Distinguishing potential child insurance customers : a statistical investigation
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- Master Thesis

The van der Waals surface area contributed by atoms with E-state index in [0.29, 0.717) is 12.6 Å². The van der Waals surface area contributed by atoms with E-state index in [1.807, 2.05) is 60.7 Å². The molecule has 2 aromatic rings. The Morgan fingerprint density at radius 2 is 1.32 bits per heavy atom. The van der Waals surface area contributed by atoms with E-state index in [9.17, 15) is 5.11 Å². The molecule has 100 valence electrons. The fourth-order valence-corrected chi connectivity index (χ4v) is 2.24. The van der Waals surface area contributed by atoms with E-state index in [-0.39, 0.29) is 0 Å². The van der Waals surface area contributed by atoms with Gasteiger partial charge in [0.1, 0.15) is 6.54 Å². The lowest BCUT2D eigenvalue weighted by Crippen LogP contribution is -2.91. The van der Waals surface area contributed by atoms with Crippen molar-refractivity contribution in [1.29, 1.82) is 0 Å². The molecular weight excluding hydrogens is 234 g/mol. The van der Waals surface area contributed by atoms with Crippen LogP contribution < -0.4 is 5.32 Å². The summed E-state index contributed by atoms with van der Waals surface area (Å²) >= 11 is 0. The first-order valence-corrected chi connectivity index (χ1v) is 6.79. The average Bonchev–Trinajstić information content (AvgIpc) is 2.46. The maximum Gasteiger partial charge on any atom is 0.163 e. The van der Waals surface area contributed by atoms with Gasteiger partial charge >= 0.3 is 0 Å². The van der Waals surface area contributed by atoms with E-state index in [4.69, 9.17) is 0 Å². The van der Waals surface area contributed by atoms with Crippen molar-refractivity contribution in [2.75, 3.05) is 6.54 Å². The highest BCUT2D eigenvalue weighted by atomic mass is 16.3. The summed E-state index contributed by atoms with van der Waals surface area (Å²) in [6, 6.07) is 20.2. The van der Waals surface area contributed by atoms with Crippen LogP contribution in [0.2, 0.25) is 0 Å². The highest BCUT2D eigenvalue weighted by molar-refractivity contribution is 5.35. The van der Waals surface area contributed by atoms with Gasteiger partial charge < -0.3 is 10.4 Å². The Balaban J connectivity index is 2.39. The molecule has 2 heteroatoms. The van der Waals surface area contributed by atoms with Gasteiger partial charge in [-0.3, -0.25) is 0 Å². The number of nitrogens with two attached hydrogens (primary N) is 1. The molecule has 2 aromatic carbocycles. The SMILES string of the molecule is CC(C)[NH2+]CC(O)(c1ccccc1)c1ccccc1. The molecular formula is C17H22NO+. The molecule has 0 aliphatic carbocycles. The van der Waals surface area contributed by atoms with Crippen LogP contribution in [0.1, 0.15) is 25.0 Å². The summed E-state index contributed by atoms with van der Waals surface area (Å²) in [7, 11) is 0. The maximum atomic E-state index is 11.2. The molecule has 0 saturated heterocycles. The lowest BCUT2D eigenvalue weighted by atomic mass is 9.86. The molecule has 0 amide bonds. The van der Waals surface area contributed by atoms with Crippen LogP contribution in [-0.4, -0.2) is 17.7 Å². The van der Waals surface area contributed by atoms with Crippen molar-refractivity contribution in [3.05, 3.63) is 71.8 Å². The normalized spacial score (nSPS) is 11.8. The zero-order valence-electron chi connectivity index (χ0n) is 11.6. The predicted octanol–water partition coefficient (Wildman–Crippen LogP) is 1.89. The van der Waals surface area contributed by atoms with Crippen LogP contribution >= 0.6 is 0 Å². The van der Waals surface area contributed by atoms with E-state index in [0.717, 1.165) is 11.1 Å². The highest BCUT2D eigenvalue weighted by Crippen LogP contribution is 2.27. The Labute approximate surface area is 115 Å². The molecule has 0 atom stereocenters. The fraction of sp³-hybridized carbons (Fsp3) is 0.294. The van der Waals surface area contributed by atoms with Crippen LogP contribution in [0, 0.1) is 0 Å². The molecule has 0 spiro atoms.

In this thesis we try to illuminate possible reasons why the launch of a more affordable child insurance product by an established Norwegian insurance company failed to live up to the company’s expectations. We use three main approaches. First, to better understand the situation, we perform a change point analysis on the ratio of sales to offers from 2014 to 2020. We confirm the company’s problem by establishing that the one significant increase detected cannot have been caused by the new product. Secondly, to understand what drives sales in general, we create an easily interpretable logistic regression model to predict whether an offer is likely to result in a sale, taking into account both product types. Our most surprising finding here is the fact that the presence of certain data that the company gets from a third party business intelligence firm, and only has for about half the customers, by itself is associated with a significantly higher likelihood of purchasing child insurance. Regardless of the content of the data, its presence itself highly affects this likelihood. We suspect this is because only wealthier or more selective customers appear in this external database. Thirdly, we use two supervised methods to predict whether an offer involves the standard or new product, based on a range of customer characteristics. These fail. We then use two different unsupervised clustering methods, to see if it is possible to identify customer groups with clear preferences for one of the two products. This too fails. None of these statistical methods, successful in predicting and understanding sales, can identify characteristics or profiles associated with the new product. We interpret these failures as meaning that no customer segment significantly prefers the new product over the old. Slight evidence from one of the cluster analyses also suggests that a more premium product rather than a more economical one could have been more successful. Our final conclusion is therefore that the economy product was unsuccessful because it appealed to a non-existent customer segment.